February 2007 Column Winner

Death of a celebrity, and a hero
By Jeff Mullin, Enid News & Eagle

Joshua Frazier died Tuesday. His death went relatively unnoticed, particularly when compared to the media frenzy that followed the untimely demise of Anna Nicole Smith.
That is understandable, of course, since Smith was, if nothing else, famous.
She might have been famous simply for being famous, but her name had become a household word.
Smith's fame seems a testament to the cult of celebrity that grips this country. We love celebrities, or, at least, we love to scrutinize every aspect of their lives.
We hang on every juicy detail of their love lives, from the first blush of romance to the wreckage left strewn in the wake of their breakup.
We want to know where they live, how they live, with whom they live and what substances in which they indulge to help them get through their lives.
We love them when they succeed, we envy them when they are at their sleek, beautiful, sexy, talented best. But we take guilty satisfaction in their downfall, as well. We can't look away when they gain weight, get arrested for drunk driving, shame themselves by spouting racial epithets or slide into the morass of addiction.
In return celebrities crave our attention. Without the public, they would have no career. But after a time, all try, largely without success, to hold the public at arm's length, to submit to the relentless scrutiny of adoring fandom only on their own terms.
It never works. In the world of celebrity, there is no having your cake and eating it too.
Joshua Frazier was no celebrity. He was a 24-year-old kid from Spotsylvania, Va., located just off I-95 south of Washington.
He was, by all accounts, a good kid. When a friend had a death in the family, Josh would sit up with them all night, if need be. If someone he knew, even casually, was in the hospital, Frazier would spend hours visiting them. When he was home, Josh Frazier even slept with a teddy bear, one given to his mother when she was pregnant with him.
No one ever saw fit to base a reality series on his life. If they had, they would have focused on a young man who would party on Saturday night, but was always up for church on Sunday morning.
Josh Frazier collected guns and was a huge fan of Spider Man.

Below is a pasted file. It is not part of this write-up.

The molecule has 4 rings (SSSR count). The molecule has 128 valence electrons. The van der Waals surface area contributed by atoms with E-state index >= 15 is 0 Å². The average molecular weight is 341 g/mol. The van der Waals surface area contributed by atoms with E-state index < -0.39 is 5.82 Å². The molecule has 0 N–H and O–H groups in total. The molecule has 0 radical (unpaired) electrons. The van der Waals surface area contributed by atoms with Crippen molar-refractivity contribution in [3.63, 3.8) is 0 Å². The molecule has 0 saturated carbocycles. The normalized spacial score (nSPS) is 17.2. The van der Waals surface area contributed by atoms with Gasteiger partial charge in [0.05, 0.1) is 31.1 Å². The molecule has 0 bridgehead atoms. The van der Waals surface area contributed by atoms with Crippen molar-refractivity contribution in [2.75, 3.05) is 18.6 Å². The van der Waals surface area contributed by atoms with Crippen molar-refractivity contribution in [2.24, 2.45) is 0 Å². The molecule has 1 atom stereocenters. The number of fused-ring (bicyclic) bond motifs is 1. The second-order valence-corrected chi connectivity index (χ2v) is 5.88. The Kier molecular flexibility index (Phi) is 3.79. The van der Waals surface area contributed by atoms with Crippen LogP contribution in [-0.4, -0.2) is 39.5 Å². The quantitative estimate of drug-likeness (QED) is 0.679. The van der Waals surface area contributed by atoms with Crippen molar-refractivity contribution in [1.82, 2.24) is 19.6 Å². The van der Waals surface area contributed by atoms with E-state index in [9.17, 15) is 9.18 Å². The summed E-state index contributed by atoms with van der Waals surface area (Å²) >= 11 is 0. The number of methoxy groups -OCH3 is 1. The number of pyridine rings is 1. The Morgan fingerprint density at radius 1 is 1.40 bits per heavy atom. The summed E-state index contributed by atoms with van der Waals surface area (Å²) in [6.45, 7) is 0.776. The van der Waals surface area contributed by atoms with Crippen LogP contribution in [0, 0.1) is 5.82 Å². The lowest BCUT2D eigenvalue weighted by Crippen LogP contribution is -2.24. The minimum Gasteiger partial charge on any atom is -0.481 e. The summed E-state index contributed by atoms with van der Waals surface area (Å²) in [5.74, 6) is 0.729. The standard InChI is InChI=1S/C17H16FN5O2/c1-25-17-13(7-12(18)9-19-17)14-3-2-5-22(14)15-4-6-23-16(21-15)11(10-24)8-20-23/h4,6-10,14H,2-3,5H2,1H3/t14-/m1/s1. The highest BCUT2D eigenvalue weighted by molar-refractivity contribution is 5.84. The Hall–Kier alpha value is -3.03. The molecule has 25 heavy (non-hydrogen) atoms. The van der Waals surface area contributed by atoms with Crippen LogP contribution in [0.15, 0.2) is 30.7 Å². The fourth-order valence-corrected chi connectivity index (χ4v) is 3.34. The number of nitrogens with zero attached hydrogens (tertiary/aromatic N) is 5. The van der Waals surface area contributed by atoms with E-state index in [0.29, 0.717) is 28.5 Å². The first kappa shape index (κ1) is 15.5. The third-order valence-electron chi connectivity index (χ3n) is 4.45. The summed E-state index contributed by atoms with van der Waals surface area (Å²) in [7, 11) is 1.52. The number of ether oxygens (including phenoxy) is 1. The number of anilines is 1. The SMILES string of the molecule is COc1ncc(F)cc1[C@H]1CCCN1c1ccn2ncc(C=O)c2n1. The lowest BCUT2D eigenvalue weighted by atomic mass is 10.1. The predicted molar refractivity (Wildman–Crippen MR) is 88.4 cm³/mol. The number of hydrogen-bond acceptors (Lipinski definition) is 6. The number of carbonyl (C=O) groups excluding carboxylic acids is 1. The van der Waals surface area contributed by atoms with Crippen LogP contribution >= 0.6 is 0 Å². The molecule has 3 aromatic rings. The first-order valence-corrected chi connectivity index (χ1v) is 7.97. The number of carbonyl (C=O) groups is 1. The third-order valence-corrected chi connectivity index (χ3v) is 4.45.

Television news programs did not devote long minutes to coverage of Josh Frazier's death, as they did with Anna Nicole Smith. Magazines will not feature the demise of Josh Frazier on their covers, as they will Anna Nicole. Smith, after all, helps sell magazines.
Why do such people fascinate us? Is it because we wish we could be them, or because we are so glad we're not?
Anna Nicole Smith was an exotic dancer, turned Playboy playmate, turned blushing bride to an 89-year-old billionaire, turned widow embroiled in a legal fight over her late husband's estate, turned model, turned grieving mother and now martyr on the altar of society's obsession with celebrity.
She shared much with her idol, Marilyn Monroe - her blonde hair, her figure, her pouty beauty. But Marilyn had something Anna Nicole lacked, talent. In the end they share an untimely death surrounded by mystery and innuendo.
There is no mystery surrounding the death of Josh Frazier. After graduating from Spotsylvania High School, he enlisted in the Marines, because he wanted to make a difference.
He was on his second deployment to Iraq, and served with Company A, First Battalion, Sixth Marine Regiment in the Ar Ramadi region of Iraq.
Frazier described the area to friends as the most dangerous intersection in the world. Aaron Mallin, Josh's older brother, told the Fredricksburg (Va.) Free Lance-Star Josh was proud of the difference he and his fellow Marines were making in Iraq. Frazier said once his unit moved into the area, local people could again cross the street without being killed.
"And he was very proud of that," Mallin told the paper.
Michelle Luehrs, a friend of Frazier's since grade school, had tried to talk him out of extending his most recent tour in Iraq, a decision he made only recently.
"He said, 'Michelle, there's a lot of really bad people over here and I can't go home while they're still here,'" Luehrs told the Free Lance-Star.
Frazier talked to his mother, Sheila Cutshall, a week ago. He told her of his recent promotion, and his plans to re-up for a third tour in Iraq.
Tuesday a sniper's bullet ended the life of Sgt. Joshua J. Frazier. His death made news in his hometown, but elsewhere he was merely a statistic.
We have a skewed sense of what is important, when the death of a celebrity dominates the airwaves and is considered front page news, and the death of a fighting man or woman is treated almost as an afterthought.
Anna Nicole Smith was a troubled celebrity whose life ended too soon. Marine Sgt. Joshua J. Frazier was a hero.